PODCAST: SJ52: The Gunman; Insurgent

White Background LogoSwanner and Judd talk about The Gunman; Insurgent

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Insurgent

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Swanner: Everything needs to be a franchise in the area of sci-fi/fantasy anymore. Hunger Games worked out, where Beautiful Creatures and Mortal Instruments… not so well. The Divergent Series is one that did better than most, but never achieved that blockbuster standing. This week book 2, Insurgent, hits the theaters with a medium smattering of excitement. At this point in the story, Tess (Shailene Woodley) accepts being a divergent and starts to build an army to battle Jeanine (Kate Winslet) and her soldiers.

The biggest problem with a middle book is that its usually a transitional piece, prepping the audience for the final book. Once again, the studio has decided to split the final book leaving Insurgent to stand on it’s own and, happily, it does; things happen here that actually advance the story. There is plenty of action and secrets to be revealed. Where Mockingjay fills time ’til the final film opens, Insurgent performs.

Don’t get me wrong, it’s not the best film ever, but I did like it better than Divergent. There is a real story here to uncover, and it teases you with what we don’t know. Part of that was probably because Oscar winner Akira Goldsman (A Beautiful Mind) is one of the writers. Mark Bomback (Dawn of the Planet of the Apes) and Brian Duffield complete the writing staff, with Robert Schwendke (RED) directing. Veronica Roth’s series of books offer up an exciting post apocalyptic world, and the angsty teen storyline works in it. Not to fear, Theo James (Four) is back to keep hearts a flutter.

Swanner: 3 Stars

The Gunman

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Swanner: In the new film The Gunman, Sean Penn plays James, a hit man that works undercover in third world countries as a humanitarian worker. He’s building homes or creating clean drinking water but when called upon he’s a killer. Seven years since his last kill someone is trying to kill him and everyone associated with that killing. Pierre Morel (Taken) directs.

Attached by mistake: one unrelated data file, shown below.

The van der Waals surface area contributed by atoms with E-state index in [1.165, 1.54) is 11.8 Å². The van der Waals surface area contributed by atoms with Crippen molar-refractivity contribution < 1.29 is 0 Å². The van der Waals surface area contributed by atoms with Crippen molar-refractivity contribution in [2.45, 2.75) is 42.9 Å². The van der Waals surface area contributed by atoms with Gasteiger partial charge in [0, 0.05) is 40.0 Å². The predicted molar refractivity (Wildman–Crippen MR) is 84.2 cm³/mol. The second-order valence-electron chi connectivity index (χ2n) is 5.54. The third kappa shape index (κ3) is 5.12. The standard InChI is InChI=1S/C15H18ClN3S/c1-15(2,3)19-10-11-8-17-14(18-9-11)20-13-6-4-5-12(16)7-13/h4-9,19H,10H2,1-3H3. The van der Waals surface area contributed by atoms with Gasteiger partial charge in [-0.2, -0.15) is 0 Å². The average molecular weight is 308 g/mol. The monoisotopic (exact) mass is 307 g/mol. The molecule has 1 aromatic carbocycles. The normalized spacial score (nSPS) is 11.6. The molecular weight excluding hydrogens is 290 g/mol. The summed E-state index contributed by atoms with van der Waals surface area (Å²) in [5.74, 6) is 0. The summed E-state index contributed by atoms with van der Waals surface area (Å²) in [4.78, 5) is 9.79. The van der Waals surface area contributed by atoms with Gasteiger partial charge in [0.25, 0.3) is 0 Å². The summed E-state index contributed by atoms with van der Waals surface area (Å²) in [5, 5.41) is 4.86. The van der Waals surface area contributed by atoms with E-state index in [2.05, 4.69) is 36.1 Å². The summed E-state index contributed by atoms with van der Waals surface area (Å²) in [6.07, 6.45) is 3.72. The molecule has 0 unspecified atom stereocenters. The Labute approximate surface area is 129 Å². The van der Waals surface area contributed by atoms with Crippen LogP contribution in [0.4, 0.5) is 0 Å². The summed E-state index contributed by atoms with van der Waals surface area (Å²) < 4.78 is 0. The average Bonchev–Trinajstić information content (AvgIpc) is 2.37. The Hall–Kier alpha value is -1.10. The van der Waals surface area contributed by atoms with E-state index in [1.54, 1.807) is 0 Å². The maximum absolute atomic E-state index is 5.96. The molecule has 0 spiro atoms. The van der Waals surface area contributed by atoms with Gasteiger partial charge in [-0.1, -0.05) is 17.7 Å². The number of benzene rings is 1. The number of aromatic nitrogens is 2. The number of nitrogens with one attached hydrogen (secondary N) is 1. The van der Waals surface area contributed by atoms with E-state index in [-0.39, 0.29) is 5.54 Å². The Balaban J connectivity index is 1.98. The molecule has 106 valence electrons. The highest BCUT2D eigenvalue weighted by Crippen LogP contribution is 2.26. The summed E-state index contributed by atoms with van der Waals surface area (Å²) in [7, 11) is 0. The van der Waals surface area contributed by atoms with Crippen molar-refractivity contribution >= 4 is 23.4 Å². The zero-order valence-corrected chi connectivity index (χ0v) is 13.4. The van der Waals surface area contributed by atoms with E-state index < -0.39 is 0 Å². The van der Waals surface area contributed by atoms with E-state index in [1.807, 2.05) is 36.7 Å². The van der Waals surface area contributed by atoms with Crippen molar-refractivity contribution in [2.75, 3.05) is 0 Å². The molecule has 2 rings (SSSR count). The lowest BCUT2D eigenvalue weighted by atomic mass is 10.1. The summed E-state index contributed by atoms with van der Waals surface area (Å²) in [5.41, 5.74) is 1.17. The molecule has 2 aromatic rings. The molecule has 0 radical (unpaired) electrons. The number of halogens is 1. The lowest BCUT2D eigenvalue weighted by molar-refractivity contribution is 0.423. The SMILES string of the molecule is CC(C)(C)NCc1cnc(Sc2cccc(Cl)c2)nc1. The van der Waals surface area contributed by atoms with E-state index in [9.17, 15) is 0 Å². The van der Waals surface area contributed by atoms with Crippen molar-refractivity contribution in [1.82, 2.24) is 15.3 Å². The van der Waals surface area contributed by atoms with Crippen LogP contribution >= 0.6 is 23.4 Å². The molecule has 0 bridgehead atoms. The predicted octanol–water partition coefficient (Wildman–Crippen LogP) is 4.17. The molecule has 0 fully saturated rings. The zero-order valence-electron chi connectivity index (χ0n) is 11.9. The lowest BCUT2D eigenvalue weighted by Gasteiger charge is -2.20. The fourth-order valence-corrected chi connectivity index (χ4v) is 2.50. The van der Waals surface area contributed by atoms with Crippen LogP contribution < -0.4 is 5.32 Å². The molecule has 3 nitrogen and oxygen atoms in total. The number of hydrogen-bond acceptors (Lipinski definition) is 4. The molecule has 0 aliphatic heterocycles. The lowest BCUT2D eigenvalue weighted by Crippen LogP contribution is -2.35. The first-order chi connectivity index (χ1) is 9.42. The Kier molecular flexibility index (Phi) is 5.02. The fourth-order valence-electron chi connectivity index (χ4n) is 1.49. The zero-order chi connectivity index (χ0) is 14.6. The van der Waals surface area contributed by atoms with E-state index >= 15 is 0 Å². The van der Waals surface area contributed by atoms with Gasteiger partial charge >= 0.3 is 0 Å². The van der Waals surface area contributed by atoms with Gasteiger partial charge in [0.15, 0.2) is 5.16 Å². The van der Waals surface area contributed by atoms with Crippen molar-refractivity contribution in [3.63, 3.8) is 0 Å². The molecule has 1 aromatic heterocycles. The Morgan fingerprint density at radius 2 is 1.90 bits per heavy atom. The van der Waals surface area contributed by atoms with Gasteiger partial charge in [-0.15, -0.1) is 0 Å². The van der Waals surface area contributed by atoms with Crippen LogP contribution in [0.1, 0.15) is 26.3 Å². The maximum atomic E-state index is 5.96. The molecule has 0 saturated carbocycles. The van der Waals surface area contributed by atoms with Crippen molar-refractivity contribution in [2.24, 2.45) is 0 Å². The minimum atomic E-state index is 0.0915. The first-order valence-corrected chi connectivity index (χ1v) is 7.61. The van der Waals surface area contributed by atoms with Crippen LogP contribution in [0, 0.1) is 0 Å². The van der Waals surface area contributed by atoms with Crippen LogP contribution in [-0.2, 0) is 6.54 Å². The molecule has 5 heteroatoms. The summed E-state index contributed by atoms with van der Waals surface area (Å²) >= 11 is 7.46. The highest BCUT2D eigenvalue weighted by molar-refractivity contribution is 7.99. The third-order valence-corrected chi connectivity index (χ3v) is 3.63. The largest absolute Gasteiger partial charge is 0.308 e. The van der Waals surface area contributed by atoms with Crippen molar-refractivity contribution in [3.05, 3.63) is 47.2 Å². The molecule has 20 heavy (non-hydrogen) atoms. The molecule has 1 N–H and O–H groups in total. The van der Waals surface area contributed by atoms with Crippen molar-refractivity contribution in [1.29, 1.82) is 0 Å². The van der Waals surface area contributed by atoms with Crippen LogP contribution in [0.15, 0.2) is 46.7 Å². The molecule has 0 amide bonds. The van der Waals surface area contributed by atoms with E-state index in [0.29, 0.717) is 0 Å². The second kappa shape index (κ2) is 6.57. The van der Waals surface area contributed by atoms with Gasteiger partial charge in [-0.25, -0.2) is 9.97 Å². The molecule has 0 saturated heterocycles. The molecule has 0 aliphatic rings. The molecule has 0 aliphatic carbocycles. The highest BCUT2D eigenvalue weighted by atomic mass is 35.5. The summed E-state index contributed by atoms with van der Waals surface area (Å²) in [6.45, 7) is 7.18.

Judd: Also starring Idris Elba, Javier Bardem, and Ray Winston, I was looking forward to The Gunman. With a cast like that I was hoping that it was going to be an action movie with some brains. Boy, was I sadly mistaken. I was completely bored within the first 10 minutes, and hitting my imaginary fast-forward button by the 30 minute point. The movie barely has a plot, yet is oddly convoluted, and the female character sets women’s rights back to the Stone Age. Her character was so pointless and worthless, she could have been substituted by an egg – or something equally fragile and inanimate – and it would have made no difference to the plot.

Swanner: I don’t know if i’m numb to these movies because this just seemed like all the other action movies. The difference here is Sean Penn stars so it feels like it’s got a little more street cred. On the subject of Penn, he debuts his new body. It was almost distracting but i found a way to suffer through. Totally agree on the girl. She’s so worthless he might as well be dragging around a bag of potatoes. It would have gotten weird when he had sex with the potatoes but much more interesting.

Judd: You must be numb. While there isn’t much diversity when it comes to action movies of this particular niche, they usually have something that makes them different enough to separate them from the herd. Sean Penn alone, is not enough to make this action-by-numbers film a standout. There wasn’t even a reason for the European tour the movie took us on; it’s not like the locations were used for anything special. The more I think about it, this was a vanity project for Penn to establish himself as an action star and have a fully funded vacation at the same time. He pulled a Sandler.

Swanner: I was thinking it was more of his mid-life crisis. Tired of being offered to play fathers to the up and coming, he’s taking the Liam Neeson road of retired assassin. It still pays the rent. I don’t really like these movies. They are just loud and dumb, but I have to see at least a dozen every year, so I numb myself up and clench every time a bomb goes off, or they kill the the good guy that was just trying to help. It’s all the same to me but if you like it…

Judd: I don’t mind shoot’em up action movies, but The Gunman is nothing better than straight-to-video garbage. I expected more from this cast, and worst of all, none of them seemed to be having any fun. When Samuel L Jackson makes a “Buy a Beach House” stinker, the viewer knows he’s having a blast and that he’s not taking the work too seriously. Penn is an intense actor and I don’t think he knows the meaning of fun, which is why if he’s going to take the Action Hero route, he needs to be a little more discriminate.

Swanner: 2 stars
Judd: No stars

Cinderella